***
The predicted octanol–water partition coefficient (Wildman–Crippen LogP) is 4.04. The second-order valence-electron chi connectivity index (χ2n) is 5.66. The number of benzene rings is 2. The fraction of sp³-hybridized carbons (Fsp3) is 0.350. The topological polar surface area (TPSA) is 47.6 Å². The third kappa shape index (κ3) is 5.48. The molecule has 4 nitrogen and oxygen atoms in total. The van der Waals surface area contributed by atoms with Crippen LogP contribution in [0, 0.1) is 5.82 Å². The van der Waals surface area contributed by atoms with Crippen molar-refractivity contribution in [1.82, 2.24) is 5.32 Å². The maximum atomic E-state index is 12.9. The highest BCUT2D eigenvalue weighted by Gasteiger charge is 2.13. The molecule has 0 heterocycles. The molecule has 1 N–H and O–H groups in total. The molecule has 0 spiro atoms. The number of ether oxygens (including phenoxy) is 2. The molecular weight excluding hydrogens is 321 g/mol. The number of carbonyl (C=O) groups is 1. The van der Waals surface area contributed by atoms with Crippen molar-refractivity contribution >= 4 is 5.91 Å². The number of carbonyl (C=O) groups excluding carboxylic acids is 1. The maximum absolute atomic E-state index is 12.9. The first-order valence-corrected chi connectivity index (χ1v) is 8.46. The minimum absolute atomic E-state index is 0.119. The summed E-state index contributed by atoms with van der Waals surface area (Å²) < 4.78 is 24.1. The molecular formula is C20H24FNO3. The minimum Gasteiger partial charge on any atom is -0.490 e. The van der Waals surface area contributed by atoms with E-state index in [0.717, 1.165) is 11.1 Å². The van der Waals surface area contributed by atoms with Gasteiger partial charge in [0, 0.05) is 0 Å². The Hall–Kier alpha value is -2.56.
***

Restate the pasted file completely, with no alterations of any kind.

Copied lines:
The predicted octanol–water partition coefficient (Wildman–Crippen LogP) is 4.04. The second-order valence-electron chi connectivity index (χ2n) is 5.66. The number of benzene rings is 2. The fraction of sp³-hybridized carbons (Fsp3) is 0.350. The topological polar surface area (TPSA) is 47.6 Å². The third kappa shape index (κ3) is 5.48. The molecule has 4 nitrogen and oxygen atoms in total. The van der Waals surface area contributed by atoms with Crippen LogP contribution in [0, 0.1) is 5.82 Å². The van der Waals surface area contributed by atoms with Crippen molar-refractivity contribution in [1.82, 2.24) is 5.32 Å². The maximum atomic E-state index is 12.9. The highest BCUT2D eigenvalue weighted by Gasteiger charge is 2.13. The molecule has 0 heterocycles. The molecule has 1 N–H and O–H groups in total. The molecule has 0 spiro atoms. The number of ether oxygens (including phenoxy) is 2. The molecular weight excluding hydrogens is 321 g/mol. The number of carbonyl (C=O) groups is 1. The van der Waals surface area contributed by atoms with Crippen molar-refractivity contribution >= 4 is 5.91 Å². The number of carbonyl (C=O) groups excluding carboxylic acids is 1. The maximum absolute atomic E-state index is 12.9. The first-order valence-corrected chi connectivity index (χ1v) is 8.46. The minimum absolute atomic E-state index is 0.119. The summed E-state index contributed by atoms with van der Waals surface area (Å²) < 4.78 is 24.1. The molecular formula is C20H24FNO3. The minimum Gasteiger partial charge on any atom is -0.490 e. The van der Waals surface area contributed by atoms with E-state index in [0.717, 1.165) is 11.1 Å². The van der Waals surface area contributed by atoms with Gasteiger partial charge in [0, 0.05) is 0 Å². The Hall–Kier alpha value is -2.56.